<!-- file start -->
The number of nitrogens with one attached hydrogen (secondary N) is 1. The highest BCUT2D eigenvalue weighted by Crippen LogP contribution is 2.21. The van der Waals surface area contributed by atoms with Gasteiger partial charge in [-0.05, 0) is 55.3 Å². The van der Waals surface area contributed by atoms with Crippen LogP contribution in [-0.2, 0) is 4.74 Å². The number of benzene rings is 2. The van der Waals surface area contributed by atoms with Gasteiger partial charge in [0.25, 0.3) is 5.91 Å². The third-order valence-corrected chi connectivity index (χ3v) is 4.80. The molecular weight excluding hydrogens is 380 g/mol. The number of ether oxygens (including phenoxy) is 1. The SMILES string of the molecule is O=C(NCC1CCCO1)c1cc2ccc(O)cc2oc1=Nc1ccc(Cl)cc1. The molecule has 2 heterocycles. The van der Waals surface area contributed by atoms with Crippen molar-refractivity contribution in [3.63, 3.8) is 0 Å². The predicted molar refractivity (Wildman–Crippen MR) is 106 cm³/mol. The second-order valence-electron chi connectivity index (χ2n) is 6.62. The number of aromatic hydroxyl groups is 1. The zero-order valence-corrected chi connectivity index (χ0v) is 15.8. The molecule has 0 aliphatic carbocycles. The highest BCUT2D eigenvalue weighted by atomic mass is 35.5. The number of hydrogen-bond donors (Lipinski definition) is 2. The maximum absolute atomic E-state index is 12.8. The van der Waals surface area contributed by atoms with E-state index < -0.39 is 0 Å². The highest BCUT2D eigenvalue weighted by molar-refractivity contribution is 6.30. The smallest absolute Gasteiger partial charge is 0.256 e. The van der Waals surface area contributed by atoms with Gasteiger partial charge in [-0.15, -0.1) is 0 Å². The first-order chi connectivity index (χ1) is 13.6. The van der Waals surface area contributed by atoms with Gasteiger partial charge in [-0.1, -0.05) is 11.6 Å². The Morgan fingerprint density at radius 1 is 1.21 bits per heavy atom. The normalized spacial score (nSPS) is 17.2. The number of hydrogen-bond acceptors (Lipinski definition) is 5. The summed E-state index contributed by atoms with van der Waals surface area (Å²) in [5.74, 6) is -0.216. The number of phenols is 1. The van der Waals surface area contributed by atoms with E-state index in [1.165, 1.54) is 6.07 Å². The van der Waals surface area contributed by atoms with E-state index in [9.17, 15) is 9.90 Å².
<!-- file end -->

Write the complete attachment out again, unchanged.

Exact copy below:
The number of nitrogens with one attached hydrogen (secondary N) is 1. The highest BCUT2D eigenvalue weighted by Crippen LogP contribution is 2.21. The van der Waals surface area contributed by atoms with Gasteiger partial charge in [-0.05, 0) is 55.3 Å². The van der Waals surface area contributed by atoms with Crippen LogP contribution in [-0.2, 0) is 4.74 Å². The number of benzene rings is 2. The van der Waals surface area contributed by atoms with Gasteiger partial charge in [0.25, 0.3) is 5.91 Å². The third-order valence-corrected chi connectivity index (χ3v) is 4.80. The molecular weight excluding hydrogens is 380 g/mol. The number of ether oxygens (including phenoxy) is 1. The SMILES string of the molecule is O=C(NCC1CCCO1)c1cc2ccc(O)cc2oc1=Nc1ccc(Cl)cc1. The molecule has 2 heterocycles. The van der Waals surface area contributed by atoms with Crippen molar-refractivity contribution in [3.63, 3.8) is 0 Å². The predicted molar refractivity (Wildman–Crippen MR) is 106 cm³/mol. The second-order valence-electron chi connectivity index (χ2n) is 6.62. The number of aromatic hydroxyl groups is 1. The zero-order valence-corrected chi connectivity index (χ0v) is 15.8. The molecule has 0 aliphatic carbocycles. The highest BCUT2D eigenvalue weighted by atomic mass is 35.5. The number of hydrogen-bond donors (Lipinski definition) is 2. The maximum absolute atomic E-state index is 12.8. The van der Waals surface area contributed by atoms with E-state index < -0.39 is 0 Å². The highest BCUT2D eigenvalue weighted by molar-refractivity contribution is 6.30. The smallest absolute Gasteiger partial charge is 0.256 e. The van der Waals surface area contributed by atoms with Gasteiger partial charge in [-0.15, -0.1) is 0 Å². The first-order chi connectivity index (χ1) is 13.6. The van der Waals surface area contributed by atoms with Gasteiger partial charge in [-0.1, -0.05) is 11.6 Å². The Morgan fingerprint density at radius 1 is 1.21 bits per heavy atom. The normalized spacial score (nSPS) is 17.2. The number of hydrogen-bond acceptors (Lipinski definition) is 5. The summed E-state index contributed by atoms with van der Waals surface area (Å²) in [5.74, 6) is -0.216. The number of phenols is 1. The van der Waals surface area contributed by atoms with E-state index in [1.165, 1.54) is 6.07 Å². The van der Waals surface area contributed by atoms with E-state index in [9.17, 15) is 9.90 Å².